but were included in the Greek translation. The Apocrypha
consisted of fifteen books of didactic writings, some of
which were in narrative form. It is these narrative stories
that contain lessons of proper conduct in accordance with
the religious beliefs of Hebrew culture. It is the story of
Susanna and the Elders from the Apocryphal Book of Daniel
that comprises the subject of this thesis.
Artistically the story of Susanna and the Elders has
been depicted with specific intentions, for visual pleasure
and didactic instruction. Particularly in the sixteenth and
seventeenth centuries, this story was utilized to guide and
express societal beliefs of the gender roles of men and
women. The Biblical figure of Susanna contained the morals
and values that every woman was to maintain within her own
life. Images of Susanna were intended as visual reminders
to women of the proper behavior expected of them. Chapter 2
will discuss how Susanna's story and its images reflect the
sixteenth and seventeenth century beliefs of feminine behavior.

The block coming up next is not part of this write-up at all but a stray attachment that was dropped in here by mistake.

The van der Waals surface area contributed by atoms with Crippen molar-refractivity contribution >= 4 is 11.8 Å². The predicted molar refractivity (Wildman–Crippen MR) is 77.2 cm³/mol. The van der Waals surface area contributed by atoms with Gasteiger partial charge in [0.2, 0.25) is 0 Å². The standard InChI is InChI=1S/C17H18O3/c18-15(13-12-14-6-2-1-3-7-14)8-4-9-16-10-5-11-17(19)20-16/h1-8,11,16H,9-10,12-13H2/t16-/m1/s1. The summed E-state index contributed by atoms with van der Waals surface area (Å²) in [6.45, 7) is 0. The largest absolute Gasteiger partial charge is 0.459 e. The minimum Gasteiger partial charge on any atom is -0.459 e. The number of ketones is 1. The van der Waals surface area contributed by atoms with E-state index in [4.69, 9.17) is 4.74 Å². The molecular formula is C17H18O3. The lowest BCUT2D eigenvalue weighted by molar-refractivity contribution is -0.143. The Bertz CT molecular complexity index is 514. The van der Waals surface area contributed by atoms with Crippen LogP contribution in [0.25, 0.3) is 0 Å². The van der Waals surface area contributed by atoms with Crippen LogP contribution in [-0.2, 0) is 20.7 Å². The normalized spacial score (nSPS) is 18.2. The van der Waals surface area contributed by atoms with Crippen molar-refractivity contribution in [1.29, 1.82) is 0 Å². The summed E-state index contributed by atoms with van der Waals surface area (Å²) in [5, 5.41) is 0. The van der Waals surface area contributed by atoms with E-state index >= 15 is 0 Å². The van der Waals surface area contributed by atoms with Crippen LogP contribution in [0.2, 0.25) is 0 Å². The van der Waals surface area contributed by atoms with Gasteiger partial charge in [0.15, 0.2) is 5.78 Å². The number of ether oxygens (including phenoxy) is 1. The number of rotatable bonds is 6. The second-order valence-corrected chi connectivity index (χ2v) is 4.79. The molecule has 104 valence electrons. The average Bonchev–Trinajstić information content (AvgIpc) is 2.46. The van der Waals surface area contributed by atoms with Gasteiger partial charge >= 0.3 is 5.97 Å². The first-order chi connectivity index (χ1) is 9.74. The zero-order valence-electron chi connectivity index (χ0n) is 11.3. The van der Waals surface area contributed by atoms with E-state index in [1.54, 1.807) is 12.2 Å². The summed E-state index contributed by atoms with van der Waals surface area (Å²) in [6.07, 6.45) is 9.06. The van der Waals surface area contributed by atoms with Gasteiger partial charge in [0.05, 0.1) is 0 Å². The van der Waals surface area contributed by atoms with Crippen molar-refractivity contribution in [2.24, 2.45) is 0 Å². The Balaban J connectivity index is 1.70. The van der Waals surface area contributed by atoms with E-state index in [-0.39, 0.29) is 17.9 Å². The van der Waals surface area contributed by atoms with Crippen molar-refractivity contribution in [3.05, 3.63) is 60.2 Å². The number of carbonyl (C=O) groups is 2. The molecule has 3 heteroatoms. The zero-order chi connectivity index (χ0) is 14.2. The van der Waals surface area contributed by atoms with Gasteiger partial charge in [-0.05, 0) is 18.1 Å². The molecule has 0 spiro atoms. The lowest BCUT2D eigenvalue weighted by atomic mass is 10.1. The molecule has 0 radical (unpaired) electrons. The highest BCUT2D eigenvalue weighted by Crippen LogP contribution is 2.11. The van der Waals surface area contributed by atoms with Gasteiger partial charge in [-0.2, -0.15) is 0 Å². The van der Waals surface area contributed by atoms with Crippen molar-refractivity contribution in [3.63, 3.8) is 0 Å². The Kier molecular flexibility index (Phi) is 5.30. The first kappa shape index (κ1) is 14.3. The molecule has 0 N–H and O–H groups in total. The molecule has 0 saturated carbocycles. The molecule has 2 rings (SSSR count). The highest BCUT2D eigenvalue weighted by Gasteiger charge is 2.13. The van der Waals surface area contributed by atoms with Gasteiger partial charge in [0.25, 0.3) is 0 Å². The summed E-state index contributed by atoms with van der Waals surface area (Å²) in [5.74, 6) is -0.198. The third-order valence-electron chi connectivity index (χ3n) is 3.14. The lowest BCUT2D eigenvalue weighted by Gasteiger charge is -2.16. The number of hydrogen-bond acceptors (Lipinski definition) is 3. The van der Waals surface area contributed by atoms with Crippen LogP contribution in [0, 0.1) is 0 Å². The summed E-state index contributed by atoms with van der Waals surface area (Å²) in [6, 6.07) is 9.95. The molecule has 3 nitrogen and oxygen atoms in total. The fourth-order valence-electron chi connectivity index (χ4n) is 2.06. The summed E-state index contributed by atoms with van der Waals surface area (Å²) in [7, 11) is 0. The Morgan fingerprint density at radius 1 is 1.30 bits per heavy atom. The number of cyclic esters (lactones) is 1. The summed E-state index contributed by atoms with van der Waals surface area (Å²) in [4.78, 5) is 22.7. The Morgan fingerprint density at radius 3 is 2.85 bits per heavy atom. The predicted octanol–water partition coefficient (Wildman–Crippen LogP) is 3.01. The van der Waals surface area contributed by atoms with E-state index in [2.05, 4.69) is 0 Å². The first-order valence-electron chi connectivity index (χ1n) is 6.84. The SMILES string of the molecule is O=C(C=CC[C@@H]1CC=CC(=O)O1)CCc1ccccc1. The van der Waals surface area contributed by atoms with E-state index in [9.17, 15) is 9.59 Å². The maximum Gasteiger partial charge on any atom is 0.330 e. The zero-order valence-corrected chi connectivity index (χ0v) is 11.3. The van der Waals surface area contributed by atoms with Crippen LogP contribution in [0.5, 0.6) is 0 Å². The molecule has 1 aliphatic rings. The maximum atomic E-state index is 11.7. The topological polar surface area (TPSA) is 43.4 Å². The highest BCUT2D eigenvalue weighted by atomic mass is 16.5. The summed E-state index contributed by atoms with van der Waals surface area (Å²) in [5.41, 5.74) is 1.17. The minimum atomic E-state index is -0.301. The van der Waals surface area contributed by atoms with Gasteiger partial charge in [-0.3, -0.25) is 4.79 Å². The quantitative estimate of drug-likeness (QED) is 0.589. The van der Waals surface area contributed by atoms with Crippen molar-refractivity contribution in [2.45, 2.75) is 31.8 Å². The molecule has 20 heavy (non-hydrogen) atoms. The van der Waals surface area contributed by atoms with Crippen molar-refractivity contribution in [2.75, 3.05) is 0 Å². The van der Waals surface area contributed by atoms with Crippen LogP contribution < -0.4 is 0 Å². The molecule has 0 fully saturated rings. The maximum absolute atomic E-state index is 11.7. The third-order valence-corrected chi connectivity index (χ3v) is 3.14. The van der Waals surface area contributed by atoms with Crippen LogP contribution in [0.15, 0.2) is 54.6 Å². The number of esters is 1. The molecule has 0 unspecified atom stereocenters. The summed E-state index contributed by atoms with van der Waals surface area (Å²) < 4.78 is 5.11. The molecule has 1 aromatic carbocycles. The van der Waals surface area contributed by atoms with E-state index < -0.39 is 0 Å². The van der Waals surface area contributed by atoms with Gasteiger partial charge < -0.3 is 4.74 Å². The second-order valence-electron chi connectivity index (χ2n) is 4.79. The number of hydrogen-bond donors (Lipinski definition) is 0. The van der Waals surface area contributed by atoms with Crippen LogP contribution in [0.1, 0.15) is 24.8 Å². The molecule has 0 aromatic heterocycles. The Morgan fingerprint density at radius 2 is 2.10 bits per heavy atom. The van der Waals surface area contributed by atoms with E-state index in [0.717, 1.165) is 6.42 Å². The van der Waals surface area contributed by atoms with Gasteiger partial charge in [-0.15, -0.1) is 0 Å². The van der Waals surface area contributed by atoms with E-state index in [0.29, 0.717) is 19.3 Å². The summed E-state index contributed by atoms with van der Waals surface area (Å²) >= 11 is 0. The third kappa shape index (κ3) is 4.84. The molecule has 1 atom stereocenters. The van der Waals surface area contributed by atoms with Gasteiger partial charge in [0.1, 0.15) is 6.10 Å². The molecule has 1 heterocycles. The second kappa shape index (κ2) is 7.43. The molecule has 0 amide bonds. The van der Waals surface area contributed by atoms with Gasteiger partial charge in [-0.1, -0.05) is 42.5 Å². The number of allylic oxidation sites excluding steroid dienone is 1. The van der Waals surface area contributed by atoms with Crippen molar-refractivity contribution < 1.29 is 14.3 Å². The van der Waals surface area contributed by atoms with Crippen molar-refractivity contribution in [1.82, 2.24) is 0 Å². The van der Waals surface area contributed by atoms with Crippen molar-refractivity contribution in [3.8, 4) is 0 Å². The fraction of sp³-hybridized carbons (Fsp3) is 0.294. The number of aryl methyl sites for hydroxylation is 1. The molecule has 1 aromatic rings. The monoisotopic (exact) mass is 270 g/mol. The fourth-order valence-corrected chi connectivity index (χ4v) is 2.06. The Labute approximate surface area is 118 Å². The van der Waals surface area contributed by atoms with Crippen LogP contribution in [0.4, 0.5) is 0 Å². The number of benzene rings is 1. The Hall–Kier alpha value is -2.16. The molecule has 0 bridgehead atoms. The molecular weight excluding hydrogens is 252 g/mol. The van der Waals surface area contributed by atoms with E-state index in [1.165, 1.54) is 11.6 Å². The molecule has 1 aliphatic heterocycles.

The discussion will continue in Chapter 3 by addressing
how certain images of Susanna are within the tradition
of representing the male-desired ideal of a woman.
Although traditionally the art of Susanna's story
has been an educational tool and representation of feminine
beauty, there are some works that go beyond this tradition
to address the art/viewer relationship. Chapter 4 will complete
the examination of Susanna's evolution from the passive
traditional depiction to active interaction.
(Creative Media and Communications Research Ltd. & EUPRERA, 2023) Topic, Martina
This research was conducted as part of the Women in Public Relations project of the